'Creed 2' Official Trailer and Poster

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MGM and Warner Bros. have given us a sneak peak atg what is in store this fall for "Creed 2." The anticipated sequel to 2015's reinvention of the boxing movie, which was also a sequel/spinoff of the Rocky franchise,  will have Michael B. Jordan back as Adonis Creed, this time he'll face off against the son of Ivan Drago. Don't work Rocky IV fans, Dolph Lundgren will be back as Drago in this film.
Ryan Coogler will not be returning to the director's chair, instead we get Steven Caple Jr. ("The Land") and a screenplay written by Sylvester Stallone. Stallone will also reprise his role as Rocky Balboa.
"Creed 2" opens in theaters on November 21st.
Here’s the official synopsis for "Creed II":
Life has become a balancing act for Adonis Creed. Between personal obligations and training for his next big fight, he is up against the challenge of his life. Facing an opponent with ties to his family’s past only intensifies his impending battle in the ring. Rocky Balboa is there by his side through it all and, together, Rocky and Adonis will confront their shared legacy, question what’s worth fighting for, and discover that nothing’s more important than family. Creed II is about going back to basics to rediscover what made you a champion in the first place, and remembering that, no matter where you go, you can’t escape your history.

Here's what I wrote in 10/09/17:


Stallone, whom many believe deserved the Academy Award for his performance in "Creed," took to Instagram yet again and announced the news that he, not Ryan Coogler, would be directing "Creed 2," he wrote: “Looking forward to directing and Producing The incredibly talented Michael B Jordan in CREED 2 next year … One more Round ! 


Good news? I would say bittersweet, more than anything. Stallone can direct, decently, but Coogler changed the game with "Creed." He revitalized the boxing genre for the new millennium. There is no way Stallone can achieve what Coogler did. "Creed 2" might be a good movie, but it won't be a great one like "Creed." For all the gravitas and passion Sly has brought to his Rocky franchise over the years, his talents as a director are decent, old-school but conventional. I like what he did with "Rocky Balboa" a few years back, but what made "Creed" so good was the fresh new blood Coogler injected into the veins of this tired old franchise.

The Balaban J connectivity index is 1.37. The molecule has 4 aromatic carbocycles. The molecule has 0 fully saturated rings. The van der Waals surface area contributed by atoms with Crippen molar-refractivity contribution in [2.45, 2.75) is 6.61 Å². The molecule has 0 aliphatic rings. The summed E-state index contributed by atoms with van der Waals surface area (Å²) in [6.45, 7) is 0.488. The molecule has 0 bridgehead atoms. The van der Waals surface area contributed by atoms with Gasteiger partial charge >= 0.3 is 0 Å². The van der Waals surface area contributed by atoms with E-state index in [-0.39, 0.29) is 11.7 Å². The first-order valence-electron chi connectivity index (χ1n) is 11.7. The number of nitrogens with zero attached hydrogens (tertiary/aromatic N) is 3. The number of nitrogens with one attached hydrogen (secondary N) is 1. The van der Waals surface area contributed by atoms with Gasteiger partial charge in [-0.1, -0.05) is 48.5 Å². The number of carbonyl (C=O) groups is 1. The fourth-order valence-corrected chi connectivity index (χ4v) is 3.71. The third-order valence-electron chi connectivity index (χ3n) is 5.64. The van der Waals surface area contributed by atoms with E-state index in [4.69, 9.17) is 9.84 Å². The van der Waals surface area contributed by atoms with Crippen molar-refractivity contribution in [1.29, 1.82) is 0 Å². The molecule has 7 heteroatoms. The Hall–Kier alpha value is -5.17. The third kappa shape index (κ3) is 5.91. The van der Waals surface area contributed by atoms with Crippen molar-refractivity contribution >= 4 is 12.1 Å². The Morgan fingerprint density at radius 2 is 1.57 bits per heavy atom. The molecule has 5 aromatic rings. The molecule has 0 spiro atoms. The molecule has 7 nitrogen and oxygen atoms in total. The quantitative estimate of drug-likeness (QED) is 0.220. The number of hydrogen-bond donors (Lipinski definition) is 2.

Here's what I wrote about the film ("Creed") in 2015:
"As an incredibly cinematic sport, boxing films are often rife with clich√©s. So then, what a welcome surprise it was to have a "Rocky" movie that actually delivered the thrills and goosebumps that made the original 1976 film such a great film. Although the story might be familiar, Ryan Coogler's "Creed" had a freshness and vitality that only a young, talented filmmaker and actor could bring to the table. Coogler and his actor Michael B Jordan, fresh off their Sundance triumph just two years ago with "Fruitvale Station," infused Rocky with 21st century modernism and style that Sylvester Stallone would have never been able to pull off if he were the writer-director, although I will say  that 2006's "Rocky Balboa" wasn't half-bad either. The way Coogler shot "Creed" brought some much-needed new blood to the tired boxing genre, a perfect example would the way he reinvented how a boxing match could be shot."

"There's an audacious sequence mid-way through the film that seamlessly flows as a single unbroken shot, the scene follows Jordan's Adonis Creed as he squares off against Leo Sporino (Gabe Rosado) in the boxing ring. The way Coogler’s camera circles its way through the ring is nothing more than ground-breaking; never had a boxing match felt this intimate, visceral or gut-wrenching than at that very moment. You felt every punch in the fights featured in "Creed" and it all but cemented Coogler an incredible talent to watch."